2 options for winter housing which would you choose?

Discussion in 'Turkeys' started by LivinNewDreamInND, Nov 19, 2010.

  1. LivinNewDreamInND

    LivinNewDreamInND Chillin' With My Peeps

    Mar 22, 2010
    I have three turkeys. A Bourbon Red Tom who I think is 1 1/2 years, a White Holland Hen who is the same age and a 4 1/2 month old White Holland hen/poult. Right now they are in the main room of my 25'x40' barn. The Tom roosts on the horse stall gates and the 2 hens roost way up in the rafters. I am in North Dakota and we are going to be getting our first below 0 temps next week. I am wondering if they would be better off left in the barn where they are or if I should move them to a smaller coop room 8'x10' with 7 1/2' ceilings. The room is definitely warmer than the barn but I am worried they won't appreciate being confined to that space where the only option for roosts is a 2x4 roost I built, that is about 4' off the ground. Right now I have no heat in my barn or coop rooms what so ever and from what I have been reading I don't think I will be putting in anything more than a 100w light when in gets very cold (-15 or colder) and that would be only in the coop rooms. I don't think there is any practical way to heat the main room of the barn but it is draft free and I have a lot of straw down for some insulation.

    Any opinions on the matter will be greatly apprectiated.
    Last edited: Nov 19, 2010
  2. ivan3

    ivan3 spurredon Premium Member

    Jan 27, 2007
    As long as they're free of drafts, I'd not worry too much about the adults. Our neighbor's big Bourbon tom ALWAYS roosted on the railing of their front deck, where he'd catch the Northwest Wind swirling around the side of their house. I'd see him hunched over, as I'd drive past in the evenings, looking like some off-white gargoyle; but we only hit the abysmally cold wall a couple of times a year (wind chills -20 - -30).

    I'd keep the poult on high protein feed and keep a couple of suet cakes hung up, would probably keep poult in shed at night as well since it is somewhat less cold (put more energy into growth than staying warm). Other members from your `lapland' latitude can offer better advice.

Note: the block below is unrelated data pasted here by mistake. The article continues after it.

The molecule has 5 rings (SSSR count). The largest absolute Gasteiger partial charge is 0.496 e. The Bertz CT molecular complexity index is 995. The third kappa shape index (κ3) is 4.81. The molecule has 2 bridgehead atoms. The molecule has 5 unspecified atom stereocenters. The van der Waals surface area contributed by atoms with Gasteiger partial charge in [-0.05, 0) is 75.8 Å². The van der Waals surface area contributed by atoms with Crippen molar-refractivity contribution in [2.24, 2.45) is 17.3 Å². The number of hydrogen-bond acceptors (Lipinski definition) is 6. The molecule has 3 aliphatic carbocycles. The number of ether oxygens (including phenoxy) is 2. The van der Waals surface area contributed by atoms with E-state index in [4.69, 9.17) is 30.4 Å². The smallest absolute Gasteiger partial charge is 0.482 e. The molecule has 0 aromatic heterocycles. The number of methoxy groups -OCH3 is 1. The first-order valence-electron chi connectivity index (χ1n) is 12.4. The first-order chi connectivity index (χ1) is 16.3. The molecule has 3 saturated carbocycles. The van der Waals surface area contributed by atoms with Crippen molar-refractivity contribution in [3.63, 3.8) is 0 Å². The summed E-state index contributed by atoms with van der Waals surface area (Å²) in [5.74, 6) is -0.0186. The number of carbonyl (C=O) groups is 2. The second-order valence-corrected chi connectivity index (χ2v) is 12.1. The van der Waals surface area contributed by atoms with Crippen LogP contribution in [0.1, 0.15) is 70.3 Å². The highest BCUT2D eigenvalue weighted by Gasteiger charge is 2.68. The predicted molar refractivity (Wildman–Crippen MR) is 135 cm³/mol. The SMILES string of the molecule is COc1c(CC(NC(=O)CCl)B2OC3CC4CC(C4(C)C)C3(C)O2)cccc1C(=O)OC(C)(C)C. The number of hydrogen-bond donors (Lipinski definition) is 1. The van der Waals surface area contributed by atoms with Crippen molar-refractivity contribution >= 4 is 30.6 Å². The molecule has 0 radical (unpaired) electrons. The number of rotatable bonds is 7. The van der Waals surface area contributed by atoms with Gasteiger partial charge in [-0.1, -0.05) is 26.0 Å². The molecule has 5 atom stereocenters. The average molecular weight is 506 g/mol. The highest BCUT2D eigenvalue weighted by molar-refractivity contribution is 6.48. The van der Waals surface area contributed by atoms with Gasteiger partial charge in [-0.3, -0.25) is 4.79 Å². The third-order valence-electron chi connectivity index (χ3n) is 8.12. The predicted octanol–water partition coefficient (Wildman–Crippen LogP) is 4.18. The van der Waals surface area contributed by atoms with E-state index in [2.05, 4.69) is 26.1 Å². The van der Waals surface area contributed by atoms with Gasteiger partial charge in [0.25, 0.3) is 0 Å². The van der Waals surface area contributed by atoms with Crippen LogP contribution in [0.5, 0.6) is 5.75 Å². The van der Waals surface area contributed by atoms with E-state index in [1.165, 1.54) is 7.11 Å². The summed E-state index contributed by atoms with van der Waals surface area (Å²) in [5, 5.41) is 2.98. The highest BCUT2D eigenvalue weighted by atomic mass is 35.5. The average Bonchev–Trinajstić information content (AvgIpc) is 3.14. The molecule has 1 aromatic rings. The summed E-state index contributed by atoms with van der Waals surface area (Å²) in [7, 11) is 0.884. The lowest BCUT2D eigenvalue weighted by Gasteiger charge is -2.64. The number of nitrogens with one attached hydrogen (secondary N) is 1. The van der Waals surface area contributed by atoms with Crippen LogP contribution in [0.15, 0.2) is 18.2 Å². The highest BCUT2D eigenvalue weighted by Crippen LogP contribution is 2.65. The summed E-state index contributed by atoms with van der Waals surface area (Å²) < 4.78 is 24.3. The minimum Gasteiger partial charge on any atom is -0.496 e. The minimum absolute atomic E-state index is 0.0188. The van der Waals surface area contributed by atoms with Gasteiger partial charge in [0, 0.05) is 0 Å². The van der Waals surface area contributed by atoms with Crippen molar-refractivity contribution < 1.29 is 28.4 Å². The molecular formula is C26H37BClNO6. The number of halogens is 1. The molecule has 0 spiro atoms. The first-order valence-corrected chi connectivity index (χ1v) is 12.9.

good luck!
    Last edited: Nov 19, 2010
  3. CDennis

    CDennis Chillin' With My Peeps

    Apr 1, 2009
    My turkeys have a coop, and overhang with perches at the so called ideal height and a barn. For the past two winters they have spent everyday outside roosted on the metal roof of the chicken coop. For the first 2-3 months EVERY night I would go out there and get them and bring them in to their nice coop, or the barn or covered perches. After awhile I gave up, it frustrates me to see them sleeping in the rain or snow, but not sure what else I can offer. So if you don't plan on actually getting them from their roost spot and locking them up at night be prepared they may sleep where they want. [​IMG]
  4. Dogfish

    Dogfish Rube Goldberg incarnate

    Mar 17, 2010
    Western Washington
    4 of 5 of my heritage birds always roost on top of the run. The other is smart enough to come in from the rain. No real cold weather just yet.
  5. chickenannie

    chickenannie Chillin' With My Peeps

    Nov 19, 2007
    Mine like to be outside in the cold weather, but... over the years, I have noticed that if I offer them to come indoors on a particularly bad day (windy, cold, freezing, snowy, but mostly they hate wind), they will actually choose the indoors for once. I would make sure they have dry, draft free perches, like the others said above.
  6. arabianequine

    arabianequine Overrun With Chickens

    Apr 4, 2010
    I have a indoor coop and run for the chickens and turkeys. I have one heat lamp on the turkey side and the water under that to keep it thawed out but they get enough warmth from around the heat lamp. They do prefer to be in the run a lot but can come in if they want to. I notice the girls come in more then the tom did. They were all butchered this year but I have one peking duck and just put him in there tonight. Some small amounts of snow have been flying and on the ground but tomorrow in the teens and tues windshield -12 it says right now so I think it was a good idea. The duck has the same options as the turkeys had.
  7. Frosty

    Frosty Chillin' With My Peeps

    Mar 30, 2008
    If you use any type of heat lamp, make sure it's very secure. If they get knocked down they can start fires. Mine don't have heat and there isn't electricity to the buildings (yet) so I pack water to them. If you saw the building where the butcher turkeys were, I normally have them in there but had to move them out when it flooded last spring and it never really completely dried out. I'll be putting them back for the winter (now that the ground is frozen) but will probably have to take them back out in the spring. At least DH finally fixed the roof leak so maybe next summer it will dry out? I plan to try to put a concrete floor in the building itself. They have 24/7 access to the run, the doorway to the run is faced away from the prevailing wind. They do fine in there, even the bunch I had hatch out in early August a few years ago. I think I would leave baby with the adults, she can get close to them for warmth and will be happier than she would be by herself.
  8. LivinNewDreamInND

    LivinNewDreamInND Chillin' With My Peeps

    Mar 22, 2010
    Thank you all for your suggestions. I moved them into the smaller room last night. They didn't like the process but I think they are adjusting well. I did not add any kind of heat lamp in there room because the Hen and Poult fly around a lot and I am afraid they will knock it down. We did add an extra layer of clear plastic roofing over the window for extra insulation. I think it will work out ok.

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